Through all of this, I started thinking about the crucifixion and resurrection of our Savior. We should be this excited about Jesus rising from the dead every day. Our faith is based on
that promise of us receiving eternal life with Him. So celebrate Jesus! Give new devotional books, Bibles, share your testimony or favorite verse with someone (all of these fit nicely into Easter baskets). Share a Gift With a Purpose - always good gifts for anytime or occasion,(shameless plug for tab on website).
As Christians we should be thankful and full of praise for Jesus. Easter is a great time to renew that commitment and excitement for Christ (Birthday on Easter not required). Our web
site is all about sharing life together. What an awesome place this would be if we all started sharing the Good News with others.
“For God so loved the world that He gave His only begotten Son that whoever believes
in Him shall not perish but have eternal life.” John 3:16. Our entire gospel is summed up in this familiar verse. Do we believe it? If we do, what an incredible reason to celebrate, no matter what time of year!
“It was just before the Passover Feast. Jesus knew that the time had come for him to leave this world and go to the Father. Having loved his own who were in the world, he now showed them the full extent of his love. “
Jesus knew that His time with the disciples was coming to an end. He had only a few precious hours left with them; one last opportunity to instruct them. So in those final hours, the King of Kings took off His outer garment, wrapped a towel around His waist, took a basin of water, and began washing the feet of His disciples – a job so degrading that even Jewish slaves were exempt from the task.
Why foot washing? Jesus chose to demonstrated an inner humility because it would be necessary for His disciples to adopt the same inner humility in order to fully carry out the instructions that He was about to leave them with.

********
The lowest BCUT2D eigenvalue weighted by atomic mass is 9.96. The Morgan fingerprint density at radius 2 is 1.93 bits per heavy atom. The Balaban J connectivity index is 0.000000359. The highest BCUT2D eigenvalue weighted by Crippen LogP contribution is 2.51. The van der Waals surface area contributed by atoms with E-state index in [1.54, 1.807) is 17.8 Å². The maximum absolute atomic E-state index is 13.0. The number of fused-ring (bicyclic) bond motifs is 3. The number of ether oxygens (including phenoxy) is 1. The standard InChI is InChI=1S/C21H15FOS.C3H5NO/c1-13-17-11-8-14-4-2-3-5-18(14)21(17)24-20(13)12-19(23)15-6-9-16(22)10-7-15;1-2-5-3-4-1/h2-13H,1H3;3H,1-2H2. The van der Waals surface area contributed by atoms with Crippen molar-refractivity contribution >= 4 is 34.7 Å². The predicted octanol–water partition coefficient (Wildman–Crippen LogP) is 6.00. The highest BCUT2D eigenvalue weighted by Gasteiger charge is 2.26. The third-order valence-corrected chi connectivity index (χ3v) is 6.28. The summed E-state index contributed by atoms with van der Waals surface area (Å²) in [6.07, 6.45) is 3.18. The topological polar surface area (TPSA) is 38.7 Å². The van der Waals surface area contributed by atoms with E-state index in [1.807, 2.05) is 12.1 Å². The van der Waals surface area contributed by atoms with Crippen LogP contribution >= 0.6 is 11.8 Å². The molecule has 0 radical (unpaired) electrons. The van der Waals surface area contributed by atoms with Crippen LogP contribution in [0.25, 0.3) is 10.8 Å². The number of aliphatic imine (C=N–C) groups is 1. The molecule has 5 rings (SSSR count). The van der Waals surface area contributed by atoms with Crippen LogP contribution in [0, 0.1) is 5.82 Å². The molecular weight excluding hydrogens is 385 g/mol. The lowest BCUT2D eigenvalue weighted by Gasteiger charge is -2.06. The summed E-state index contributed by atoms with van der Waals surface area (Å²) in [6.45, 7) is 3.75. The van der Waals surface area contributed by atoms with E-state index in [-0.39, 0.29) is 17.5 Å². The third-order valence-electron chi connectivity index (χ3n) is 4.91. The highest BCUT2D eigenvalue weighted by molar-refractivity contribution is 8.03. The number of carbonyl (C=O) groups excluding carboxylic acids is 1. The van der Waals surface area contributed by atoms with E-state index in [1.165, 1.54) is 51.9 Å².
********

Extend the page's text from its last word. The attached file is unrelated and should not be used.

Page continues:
I’ve often wondered if the first set of feet Jesus washed belonged to Judas. There are times when I find it hard to wrap my mind around the fact that Jesus washed the very feet of the one whom He knew had already betrayed Him. What must it have felt like to kneel at the feet of His betrayer; to wash the feet of the man who had sold Him for 30 pieces of silver? Yet, with an inner humility, Jesus picked up Judas’ feet and in doing so showed us how to love and serve our enemies.
Maybe Peter’s feet were next. Jesus washed Peter’s feet knowing that Peter, one of His closest friends would betray Him not once, but three times. In fact, all of the disciples would abandon Jesus that very night and He knew it. Yet, with a humble spirit, He knelt down and lovingly washed each of their feet, and demonstrated how to love and forgive those who hurt or offend us.
“When he had finished washing their feet, he put on his clothes and returned to his place. “Do you understand what I have done for you?” he asked them. “You call me ‘Teacher’ and ‘Lord,’ and rightly so, for that is what I am. Now that I, your Lord and Teacher, have washed your feet, you also should wash one another’s feet. I have set you an example that you should do as I have done for you.”
The example, at the core, was this: Jesus did not hold onto the rights and privileges that were His because He was deity. Instead He gave up all that was rightfully His – His position in Heaven, His comforts, His right to be treated with dignity, His right to defend Himself, His life. He humbled Himself in selfless obedience to The Father.
Yes, we are to love and serve one another. Yes, we are to forgive. But in order to do those things after the example of Christ, we must take on the same attitude as He did. It requires an inner transformation of our hearts and minds into the humble likeness of Our Savior.
As we head into Good Friday, carefully consider all that Christ endured, all that He suffered, and all that He gave up for you and me. Sit with your dirty feet at the table in the upper room. Watch the sadness in His eyes as everyone flees the scene in the garden. Listen to the sounds of the scourging in the night hours and the cruel mocking of His captors. Look into His weary eyes as He stumbles under the load of the cross. Hear the ping of the hammer driving the nails into His hands and feet. Watch as the crowd jeers and mocks Him and challenges Him to prove that He is the Son of God. Pay close attention to His anguish as He takes on all our sins and is separated from His Father for the first time in all of eternity.
And when you wake up Easter morning, rejoice in your salvation which was freely given to you all because Jesus humbled Himself in obedience, even to death on the cross. Then follow His example and hear His promise:
“Now that you know these things, you will be blessed if you do them.”
John 13 and Philippians 2:5-11
In Christ’s love,